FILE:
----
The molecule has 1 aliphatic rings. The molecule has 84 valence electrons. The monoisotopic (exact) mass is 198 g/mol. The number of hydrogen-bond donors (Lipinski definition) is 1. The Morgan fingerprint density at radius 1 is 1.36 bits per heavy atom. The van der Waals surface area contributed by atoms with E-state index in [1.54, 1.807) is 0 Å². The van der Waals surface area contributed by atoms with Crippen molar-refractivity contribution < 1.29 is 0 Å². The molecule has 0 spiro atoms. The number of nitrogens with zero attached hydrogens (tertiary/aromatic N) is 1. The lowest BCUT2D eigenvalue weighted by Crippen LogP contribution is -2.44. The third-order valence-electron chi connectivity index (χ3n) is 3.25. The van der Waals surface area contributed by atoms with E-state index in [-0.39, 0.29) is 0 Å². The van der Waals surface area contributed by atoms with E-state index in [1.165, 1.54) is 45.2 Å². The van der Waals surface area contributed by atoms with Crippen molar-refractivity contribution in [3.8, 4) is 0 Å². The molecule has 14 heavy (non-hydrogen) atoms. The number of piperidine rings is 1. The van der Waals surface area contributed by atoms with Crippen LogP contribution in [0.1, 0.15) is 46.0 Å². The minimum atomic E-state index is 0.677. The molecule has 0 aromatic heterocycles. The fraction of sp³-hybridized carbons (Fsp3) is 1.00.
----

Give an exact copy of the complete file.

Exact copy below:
The molecule has 1 aliphatic rings. The molecule has 84 valence electrons. The monoisotopic (exact) mass is 198 g/mol. The number of hydrogen-bond donors (Lipinski definition) is 1. The Morgan fingerprint density at radius 1 is 1.36 bits per heavy atom. The van der Waals surface area contributed by atoms with E-state index in [1.54, 1.807) is 0 Å². The van der Waals surface area contributed by atoms with Crippen molar-refractivity contribution < 1.29 is 0 Å². The molecule has 0 spiro atoms. The number of nitrogens with zero attached hydrogens (tertiary/aromatic N) is 1. The lowest BCUT2D eigenvalue weighted by Crippen LogP contribution is -2.44. The third-order valence-electron chi connectivity index (χ3n) is 3.25. The van der Waals surface area contributed by atoms with E-state index in [-0.39, 0.29) is 0 Å². The van der Waals surface area contributed by atoms with E-state index in [1.165, 1.54) is 45.2 Å². The van der Waals surface area contributed by atoms with Crippen molar-refractivity contribution in [3.8, 4) is 0 Å². The molecule has 14 heavy (non-hydrogen) atoms. The number of piperidine rings is 1. The van der Waals surface area contributed by atoms with Crippen LogP contribution in [0.1, 0.15) is 46.0 Å². The minimum atomic E-state index is 0.677. The molecule has 0 aromatic heterocycles. The fraction of sp³-hybridized carbons (Fsp3) is 1.00.